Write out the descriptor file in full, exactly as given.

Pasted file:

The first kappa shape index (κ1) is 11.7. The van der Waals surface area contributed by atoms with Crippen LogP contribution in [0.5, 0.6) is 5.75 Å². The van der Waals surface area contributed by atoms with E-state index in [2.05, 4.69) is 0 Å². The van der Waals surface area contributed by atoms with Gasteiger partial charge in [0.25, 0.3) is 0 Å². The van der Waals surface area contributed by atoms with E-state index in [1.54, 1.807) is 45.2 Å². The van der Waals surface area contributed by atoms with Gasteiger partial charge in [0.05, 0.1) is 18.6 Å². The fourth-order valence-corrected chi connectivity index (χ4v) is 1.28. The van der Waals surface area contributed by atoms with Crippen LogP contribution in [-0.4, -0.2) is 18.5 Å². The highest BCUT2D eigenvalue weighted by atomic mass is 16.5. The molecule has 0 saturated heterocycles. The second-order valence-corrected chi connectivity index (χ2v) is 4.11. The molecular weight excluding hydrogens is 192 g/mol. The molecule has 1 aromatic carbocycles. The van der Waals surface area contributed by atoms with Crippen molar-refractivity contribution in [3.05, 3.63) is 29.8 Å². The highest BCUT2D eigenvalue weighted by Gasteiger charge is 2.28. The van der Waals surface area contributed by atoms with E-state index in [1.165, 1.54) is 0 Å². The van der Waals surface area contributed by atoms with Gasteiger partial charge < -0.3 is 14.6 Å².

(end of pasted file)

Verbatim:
The first kappa shape index (κ1) is 11.7. The van der Waals surface area contributed by atoms with Crippen LogP contribution in [0.5, 0.6) is 5.75 Å². The van der Waals surface area contributed by atoms with E-state index in [2.05, 4.69) is 0 Å². The van der Waals surface area contributed by atoms with Gasteiger partial charge in [0.25, 0.3) is 0 Å². The van der Waals surface area contributed by atoms with E-state index in [1.54, 1.807) is 45.2 Å². The van der Waals surface area contributed by atoms with Gasteiger partial charge in [0.05, 0.1) is 18.6 Å². The fourth-order valence-corrected chi connectivity index (χ4v) is 1.28. The van der Waals surface area contributed by atoms with Crippen LogP contribution in [-0.4, -0.2) is 18.5 Å². The highest BCUT2D eigenvalue weighted by atomic mass is 16.5. The molecule has 0 saturated heterocycles. The second-order valence-corrected chi connectivity index (χ2v) is 4.11. The molecular weight excluding hydrogens is 192 g/mol. The molecule has 1 aromatic carbocycles. The van der Waals surface area contributed by atoms with Crippen molar-refractivity contribution in [3.05, 3.63) is 29.8 Å². The highest BCUT2D eigenvalue weighted by Gasteiger charge is 2.28. The van der Waals surface area contributed by atoms with E-state index in [1.165, 1.54) is 0 Å². The van der Waals surface area contributed by atoms with Gasteiger partial charge < -0.3 is 14.6 Å².